Employing America by feed it

Monty Python ruined things for all of us. How so? Because if you mention a career in growing food, this is what most Americans think: And most of the time, that’s where the conversation ends, even if one has more … Continue reading

Monty Python ruined things for all of us. How so? Because if you mention a career in growing food, this is what most Americans think:

And most of the time, that’s where the conversation ends, even if one has more to say on the subject.

Yet, as the Greenhorns blog pointed out recently,  one way to put Americans back to work is to encourage them to go into food production careers.

Of course, it’s more complicated than that. I know because I’m an American who decided to pursue a food production career. What I found is that I can be done, but our government could make it easier for more people to do it.

I’m not talking about throwing borrowed money at the problem. No, I’m talking about getting rid of the mountain of rules and regulations that strangle small farms. Sure, those rules and regs might be appropriate to control industrial ag producers. Most small farms have nothing to do with the problems big ag producers create.

Instead, what small farms need is rules and regs that help us hire. That help us invest. That help us succeed without penalizing us for success.

I imagine that, with a simple set of rule changes that differentiate small-scale and sustainable food production from industrial agriculture, America’s small farms could easily put 1 to 2 percent of the people currently employed back to work in careers with nearly infinite potential for future employment. I’d bet that quite a few of those 1 to 2 percent would go on to establish their own small farms and hire people of their own.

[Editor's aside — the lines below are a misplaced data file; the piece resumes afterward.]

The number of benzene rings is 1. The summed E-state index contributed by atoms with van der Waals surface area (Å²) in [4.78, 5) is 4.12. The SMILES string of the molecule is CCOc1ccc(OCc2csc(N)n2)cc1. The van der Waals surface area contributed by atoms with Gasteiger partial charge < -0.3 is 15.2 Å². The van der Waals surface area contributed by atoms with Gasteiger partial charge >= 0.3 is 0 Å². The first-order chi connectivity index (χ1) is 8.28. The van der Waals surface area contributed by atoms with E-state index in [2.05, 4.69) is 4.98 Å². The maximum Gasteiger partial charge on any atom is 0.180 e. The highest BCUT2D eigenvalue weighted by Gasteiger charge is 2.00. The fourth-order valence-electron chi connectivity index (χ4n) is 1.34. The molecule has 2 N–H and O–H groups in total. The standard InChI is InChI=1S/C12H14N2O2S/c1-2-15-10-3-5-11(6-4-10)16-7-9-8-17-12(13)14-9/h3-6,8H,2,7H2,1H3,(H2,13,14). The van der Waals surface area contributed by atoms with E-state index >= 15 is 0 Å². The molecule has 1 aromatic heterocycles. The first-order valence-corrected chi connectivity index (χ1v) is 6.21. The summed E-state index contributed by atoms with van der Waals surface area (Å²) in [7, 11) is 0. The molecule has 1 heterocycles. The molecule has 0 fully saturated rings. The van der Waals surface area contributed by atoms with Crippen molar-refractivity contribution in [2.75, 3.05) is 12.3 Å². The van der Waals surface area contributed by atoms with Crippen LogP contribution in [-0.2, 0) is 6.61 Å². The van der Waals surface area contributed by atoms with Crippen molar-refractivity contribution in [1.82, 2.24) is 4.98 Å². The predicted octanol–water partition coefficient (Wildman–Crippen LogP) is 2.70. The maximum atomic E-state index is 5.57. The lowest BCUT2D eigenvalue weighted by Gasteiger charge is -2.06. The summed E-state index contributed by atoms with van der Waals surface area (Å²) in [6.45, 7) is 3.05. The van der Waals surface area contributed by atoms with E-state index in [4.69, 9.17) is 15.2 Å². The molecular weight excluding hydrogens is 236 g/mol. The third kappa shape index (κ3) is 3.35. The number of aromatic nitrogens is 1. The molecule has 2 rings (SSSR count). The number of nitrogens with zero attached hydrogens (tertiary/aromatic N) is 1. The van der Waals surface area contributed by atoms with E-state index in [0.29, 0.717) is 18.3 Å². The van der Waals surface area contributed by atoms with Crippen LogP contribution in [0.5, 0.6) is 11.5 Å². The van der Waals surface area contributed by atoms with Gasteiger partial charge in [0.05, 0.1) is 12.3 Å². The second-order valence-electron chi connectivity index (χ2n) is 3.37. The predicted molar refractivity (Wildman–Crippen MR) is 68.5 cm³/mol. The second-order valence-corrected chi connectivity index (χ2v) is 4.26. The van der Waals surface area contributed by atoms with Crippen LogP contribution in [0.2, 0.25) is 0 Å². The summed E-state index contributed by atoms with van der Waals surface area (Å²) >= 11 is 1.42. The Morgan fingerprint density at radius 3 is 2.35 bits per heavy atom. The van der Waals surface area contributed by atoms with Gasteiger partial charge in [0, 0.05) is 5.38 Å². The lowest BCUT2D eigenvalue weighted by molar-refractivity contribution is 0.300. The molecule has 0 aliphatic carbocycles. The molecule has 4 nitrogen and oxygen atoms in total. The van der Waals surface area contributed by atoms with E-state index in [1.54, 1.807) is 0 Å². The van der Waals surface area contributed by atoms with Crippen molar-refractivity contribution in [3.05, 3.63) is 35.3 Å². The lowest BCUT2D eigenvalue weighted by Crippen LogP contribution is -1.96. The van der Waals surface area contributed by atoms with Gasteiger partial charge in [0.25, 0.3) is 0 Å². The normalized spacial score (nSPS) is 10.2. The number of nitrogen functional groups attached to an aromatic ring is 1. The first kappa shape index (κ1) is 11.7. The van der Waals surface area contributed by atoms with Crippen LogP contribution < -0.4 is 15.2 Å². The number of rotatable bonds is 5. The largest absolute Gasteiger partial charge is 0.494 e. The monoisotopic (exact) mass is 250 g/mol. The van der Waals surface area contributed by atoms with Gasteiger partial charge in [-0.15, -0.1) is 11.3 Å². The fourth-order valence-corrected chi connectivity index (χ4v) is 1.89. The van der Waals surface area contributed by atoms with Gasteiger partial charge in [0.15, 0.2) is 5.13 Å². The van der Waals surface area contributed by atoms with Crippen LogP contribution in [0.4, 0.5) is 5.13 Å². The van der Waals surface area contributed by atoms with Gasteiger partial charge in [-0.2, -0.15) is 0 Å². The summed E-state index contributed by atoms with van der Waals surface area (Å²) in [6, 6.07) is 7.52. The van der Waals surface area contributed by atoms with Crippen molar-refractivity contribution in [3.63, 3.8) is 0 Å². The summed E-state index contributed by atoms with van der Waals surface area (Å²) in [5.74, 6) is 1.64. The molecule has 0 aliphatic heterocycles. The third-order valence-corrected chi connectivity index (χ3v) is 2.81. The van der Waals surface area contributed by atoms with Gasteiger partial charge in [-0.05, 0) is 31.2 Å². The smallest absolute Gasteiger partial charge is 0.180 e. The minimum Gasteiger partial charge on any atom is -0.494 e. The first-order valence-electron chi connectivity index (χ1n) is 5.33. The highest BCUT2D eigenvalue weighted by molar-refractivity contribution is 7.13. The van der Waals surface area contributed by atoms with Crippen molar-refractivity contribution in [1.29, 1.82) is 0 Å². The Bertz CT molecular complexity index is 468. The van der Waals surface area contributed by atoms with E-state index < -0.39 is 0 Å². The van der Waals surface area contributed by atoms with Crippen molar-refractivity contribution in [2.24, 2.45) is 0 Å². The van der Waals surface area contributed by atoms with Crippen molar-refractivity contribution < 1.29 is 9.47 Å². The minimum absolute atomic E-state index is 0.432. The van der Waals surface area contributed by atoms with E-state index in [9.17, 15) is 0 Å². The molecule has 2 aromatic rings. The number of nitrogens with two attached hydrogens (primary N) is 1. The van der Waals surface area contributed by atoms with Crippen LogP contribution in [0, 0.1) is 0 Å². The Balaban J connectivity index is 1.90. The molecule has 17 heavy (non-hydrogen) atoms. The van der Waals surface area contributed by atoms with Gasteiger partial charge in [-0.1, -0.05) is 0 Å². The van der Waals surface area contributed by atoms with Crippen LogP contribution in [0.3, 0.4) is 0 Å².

If only our government would listen. And care. And act. If only the voters thought this was important.

So, we keep trying. Maybe, eventually, we can change the view to something more positive.

DLH

Employing America by feed it

Monty Python ruined things for all of us. How so? Because if you mention a career in growing food, this is what most Americans think: And most of the time, that’s where the conversation ends, even if one has more to say on the subject. Yet, as the Greenhorns blog pointed out recently,  one way to put Americans […]

Monty Python ruined things for all of us. How so? Because if you mention a career in growing food, this is what most Americans think:

And most of the time, that’s where the conversation ends, even if one has more to say on the subject.

Yet, as the Greenhorns blog pointed out recently,  one way to put Americans back to work is to encourage them to go into food production careers.

Of course, it’s more complicated than that. I know because I’m an American who decided to pursue a food production career. What I found is that I can be done, but our government could make it easier for more people to do it.

I’m not talking about throwing borrowed money at the problem. No, I’m talking about getting rid of the mountain of rules and regulations that strangle small farms. Sure, those rules and regs might be appropriate to control industrial ag producers. Most small farms have nothing to do with the problems big ag producers create.

Instead, what small farms need is rules and regs that help us hire. That help us invest. That help us succeed without penalizing us for success.

I imagine that, with a simple set of rule changes that differentiate small-scale and sustainable food production from industrial agriculture, America’s small farms could easily put 1 to 2 percent of the people currently employed back to work in careers with nearly infinite potential for future employment. I’d bet that quite a few of those 1 to 2 percent would go on to establish their own small farms and hire people of their own.

If only our government would listen. And care. And act. If only the voters thought this was important.

So, we keep trying. Maybe, eventually, we can change the view to something more positive.

DLH

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